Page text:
BUILD A SUCCESSFUL PORTFOLIO
Show the world your best work by learning to curate a representative gallery
How can you ensure that your online image gallery is an accurate representation of your work and skill level? Learn how to curate a successful image portfolio with these tips
It is safe to assume that the majority of digital photographers will have some form of webbased image portfolio. Whether this is a Flickr profile, Instagram account or 500px page, the function of such a portfolio is to prove to viewers and prospective customers that the photographer is capable of producing highquality work. It is therefore essential that the gallery is well designed, informative, attractive and engaging. It is common for portfolios to become overcrowded, disorganised and out of date, lessening the impact of the featured images, regardless of their individual quality. Be aware of the common problematic areas and protect the integrity of your brand.
KEEP TO A THEMEIt is important to consider colour and shooting style when sorting the order of yourimages on the main page (or ‘camera roll’ view) of your gallery. While variety is certainlydesirable, having a collection of vastly different shots together often results in colour clashes, which are harsh on the eye. In such acase, each shot will be jostling for attention – counterproductive for a multi-image portfolio. Frequently check how well your images fit together on-screen.REPLACE OLDER IMAGESTake the time to regularly revisit yourimage database and cut older, less up-to-date images. Files shot six years ago are unlikely to reflect your current skill level, especially in niche areas of photography. Your gallery should not show your ‘journey of improvement’,as this is not what potential clients want to see. Try re-editing the image to appear more in line with yourpresent brand.
CONSIDER PROCESSING STYLEBeyond the evolution of your shooting approach, your image processing style may also change through time. Remember to consider this as you choose new images for your collection and decide which older files should be replaced. A photo can be radically changed in appearance by differential processing, so older images may highlight a shift in your work. This may be a positive and engaging factor, but re-edited images may no longer fit the continuity of your portfolio, so exercise caution.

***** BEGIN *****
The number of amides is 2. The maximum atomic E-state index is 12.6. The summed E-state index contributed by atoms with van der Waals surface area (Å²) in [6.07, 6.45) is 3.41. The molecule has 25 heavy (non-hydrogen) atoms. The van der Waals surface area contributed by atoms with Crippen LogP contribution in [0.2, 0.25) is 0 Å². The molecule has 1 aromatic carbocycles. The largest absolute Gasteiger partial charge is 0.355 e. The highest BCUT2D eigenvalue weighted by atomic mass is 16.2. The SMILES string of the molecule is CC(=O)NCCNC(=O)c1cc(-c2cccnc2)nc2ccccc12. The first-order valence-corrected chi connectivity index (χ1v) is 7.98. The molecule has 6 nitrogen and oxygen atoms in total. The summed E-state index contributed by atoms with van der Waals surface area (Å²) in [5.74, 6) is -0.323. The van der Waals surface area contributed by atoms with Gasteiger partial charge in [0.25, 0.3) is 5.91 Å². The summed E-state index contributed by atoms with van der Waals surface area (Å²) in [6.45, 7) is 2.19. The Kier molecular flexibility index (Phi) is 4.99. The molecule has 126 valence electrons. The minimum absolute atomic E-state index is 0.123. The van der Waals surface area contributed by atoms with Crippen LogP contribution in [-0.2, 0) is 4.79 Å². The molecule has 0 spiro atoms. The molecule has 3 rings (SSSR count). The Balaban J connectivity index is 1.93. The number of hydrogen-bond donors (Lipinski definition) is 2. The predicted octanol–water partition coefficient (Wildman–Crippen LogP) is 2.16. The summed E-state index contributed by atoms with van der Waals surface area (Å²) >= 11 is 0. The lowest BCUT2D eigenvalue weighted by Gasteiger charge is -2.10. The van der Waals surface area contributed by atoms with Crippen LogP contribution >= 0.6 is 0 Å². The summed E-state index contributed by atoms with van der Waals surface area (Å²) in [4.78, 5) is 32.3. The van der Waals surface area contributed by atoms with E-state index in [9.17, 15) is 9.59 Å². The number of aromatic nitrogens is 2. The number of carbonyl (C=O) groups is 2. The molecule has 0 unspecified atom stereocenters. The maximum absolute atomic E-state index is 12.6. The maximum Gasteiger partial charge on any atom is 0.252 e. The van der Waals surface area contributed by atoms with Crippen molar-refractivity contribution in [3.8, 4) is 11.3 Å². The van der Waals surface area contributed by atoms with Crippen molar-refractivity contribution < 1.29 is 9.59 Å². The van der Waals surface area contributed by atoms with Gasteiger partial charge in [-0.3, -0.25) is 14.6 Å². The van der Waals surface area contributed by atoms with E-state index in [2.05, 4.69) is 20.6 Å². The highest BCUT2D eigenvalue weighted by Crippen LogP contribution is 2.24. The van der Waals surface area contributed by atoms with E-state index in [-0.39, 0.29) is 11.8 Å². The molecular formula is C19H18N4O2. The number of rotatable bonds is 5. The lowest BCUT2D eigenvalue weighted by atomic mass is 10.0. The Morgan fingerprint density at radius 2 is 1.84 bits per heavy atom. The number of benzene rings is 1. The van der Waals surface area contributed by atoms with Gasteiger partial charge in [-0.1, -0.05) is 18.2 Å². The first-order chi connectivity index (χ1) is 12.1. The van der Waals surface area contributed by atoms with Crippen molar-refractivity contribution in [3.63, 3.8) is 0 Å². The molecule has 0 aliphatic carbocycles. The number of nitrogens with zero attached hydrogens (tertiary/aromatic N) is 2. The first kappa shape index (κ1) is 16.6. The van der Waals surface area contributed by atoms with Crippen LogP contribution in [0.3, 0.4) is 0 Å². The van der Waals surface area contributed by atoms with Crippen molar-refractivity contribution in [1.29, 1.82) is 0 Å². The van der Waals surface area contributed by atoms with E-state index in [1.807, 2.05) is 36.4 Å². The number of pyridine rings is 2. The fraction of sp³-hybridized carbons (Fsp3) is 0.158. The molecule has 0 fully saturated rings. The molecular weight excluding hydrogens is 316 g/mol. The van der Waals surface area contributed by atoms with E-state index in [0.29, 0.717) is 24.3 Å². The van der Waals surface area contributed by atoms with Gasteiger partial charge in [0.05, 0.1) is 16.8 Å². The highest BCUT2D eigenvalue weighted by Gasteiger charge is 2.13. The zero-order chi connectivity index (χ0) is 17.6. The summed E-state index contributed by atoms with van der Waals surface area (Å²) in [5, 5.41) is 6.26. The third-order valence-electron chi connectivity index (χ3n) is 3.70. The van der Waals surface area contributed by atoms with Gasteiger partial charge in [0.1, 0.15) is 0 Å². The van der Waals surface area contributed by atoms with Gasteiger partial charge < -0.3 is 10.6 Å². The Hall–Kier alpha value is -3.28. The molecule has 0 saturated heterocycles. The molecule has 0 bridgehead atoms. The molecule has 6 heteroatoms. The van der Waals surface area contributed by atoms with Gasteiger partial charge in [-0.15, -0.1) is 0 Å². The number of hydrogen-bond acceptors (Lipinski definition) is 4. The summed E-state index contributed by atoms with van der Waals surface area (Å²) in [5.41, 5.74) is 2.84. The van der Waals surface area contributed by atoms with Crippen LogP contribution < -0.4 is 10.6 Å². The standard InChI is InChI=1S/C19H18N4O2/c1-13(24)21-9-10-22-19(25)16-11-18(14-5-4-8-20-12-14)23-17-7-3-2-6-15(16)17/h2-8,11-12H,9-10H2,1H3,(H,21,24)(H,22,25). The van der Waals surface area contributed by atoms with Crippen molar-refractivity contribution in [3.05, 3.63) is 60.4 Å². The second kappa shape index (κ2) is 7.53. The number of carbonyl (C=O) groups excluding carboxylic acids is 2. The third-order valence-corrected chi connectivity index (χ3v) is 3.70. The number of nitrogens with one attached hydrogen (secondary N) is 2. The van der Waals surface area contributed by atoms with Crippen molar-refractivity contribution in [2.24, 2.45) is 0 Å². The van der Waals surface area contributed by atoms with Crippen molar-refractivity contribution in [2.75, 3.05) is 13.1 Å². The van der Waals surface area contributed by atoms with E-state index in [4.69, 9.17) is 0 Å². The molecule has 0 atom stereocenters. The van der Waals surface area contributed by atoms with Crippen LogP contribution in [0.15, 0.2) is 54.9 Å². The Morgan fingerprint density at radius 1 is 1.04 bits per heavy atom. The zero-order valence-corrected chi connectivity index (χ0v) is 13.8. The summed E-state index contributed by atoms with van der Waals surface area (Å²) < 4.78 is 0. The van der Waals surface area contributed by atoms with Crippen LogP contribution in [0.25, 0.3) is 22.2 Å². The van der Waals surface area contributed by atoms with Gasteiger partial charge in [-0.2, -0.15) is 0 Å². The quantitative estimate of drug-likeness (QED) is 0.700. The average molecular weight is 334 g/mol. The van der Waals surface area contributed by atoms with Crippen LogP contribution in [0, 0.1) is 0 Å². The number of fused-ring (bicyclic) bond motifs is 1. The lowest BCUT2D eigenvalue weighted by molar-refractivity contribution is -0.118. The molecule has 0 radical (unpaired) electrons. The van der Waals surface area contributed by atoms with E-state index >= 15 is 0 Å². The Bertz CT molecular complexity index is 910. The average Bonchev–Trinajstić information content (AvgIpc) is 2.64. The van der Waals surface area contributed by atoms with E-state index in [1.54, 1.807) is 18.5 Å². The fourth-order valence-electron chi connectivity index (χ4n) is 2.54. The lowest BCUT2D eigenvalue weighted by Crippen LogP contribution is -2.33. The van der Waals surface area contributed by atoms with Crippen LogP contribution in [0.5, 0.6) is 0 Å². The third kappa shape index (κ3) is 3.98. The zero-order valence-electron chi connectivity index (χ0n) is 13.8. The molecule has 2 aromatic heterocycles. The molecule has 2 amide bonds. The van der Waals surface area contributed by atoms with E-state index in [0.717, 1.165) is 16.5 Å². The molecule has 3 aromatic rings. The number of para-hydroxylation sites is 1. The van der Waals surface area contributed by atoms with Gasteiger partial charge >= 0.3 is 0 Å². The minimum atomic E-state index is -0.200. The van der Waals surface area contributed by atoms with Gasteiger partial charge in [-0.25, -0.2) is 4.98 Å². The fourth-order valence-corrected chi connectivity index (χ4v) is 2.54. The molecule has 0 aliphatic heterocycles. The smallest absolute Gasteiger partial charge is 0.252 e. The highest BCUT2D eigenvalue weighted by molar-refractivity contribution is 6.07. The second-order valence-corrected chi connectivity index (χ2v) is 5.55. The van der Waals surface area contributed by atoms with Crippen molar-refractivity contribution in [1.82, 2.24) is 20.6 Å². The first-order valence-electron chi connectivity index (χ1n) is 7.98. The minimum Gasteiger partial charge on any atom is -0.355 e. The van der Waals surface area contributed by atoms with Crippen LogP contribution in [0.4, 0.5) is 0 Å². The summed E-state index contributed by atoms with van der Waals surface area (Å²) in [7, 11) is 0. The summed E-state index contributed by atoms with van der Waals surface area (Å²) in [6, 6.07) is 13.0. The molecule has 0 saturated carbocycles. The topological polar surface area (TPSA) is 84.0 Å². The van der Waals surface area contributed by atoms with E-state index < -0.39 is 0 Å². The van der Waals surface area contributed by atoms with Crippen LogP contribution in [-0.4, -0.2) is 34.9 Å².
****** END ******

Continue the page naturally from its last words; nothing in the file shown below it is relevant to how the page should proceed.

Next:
TITLES AND CAPTIONSDecide to either add or omit captions – it can make your site look messy to feature a variable amount of information on different photos. Furthermore, try and standardise your title and caption format, both in length and content. Aim for a concise and informative style.
DON’T UPLOAD DUPLICATESA common beginner’s mistake is to upload many images from the same shoot, all showing a very similar view of the same subject. While there may be several files that are worthy of attention, your viewers don’t necessarily want to see them all together. Often, the varying composition can degrade the integrity of a neighbouring image, if it reveals extraneous information that alters context. Isolate the best shot from your series and ensure your audience focuses on the greatest aspects of that image.
CONSIDER THUMBNAIL VIEWThe majority of online platforms feature a general homepage which displays images as thumbnails. Predicting how this will look, and how the impact of each photo will be affected, will go a long way to ensuring you create a portfolio that encourages image visits and repeat views.
Crafting a successful gallery of images is an additional skill every photographer should learn. While it is possible to use the internet to access a huge audience, you only want to reveal your very best work, in a style thatgenerates maximum ‘hits’.CONCLUSION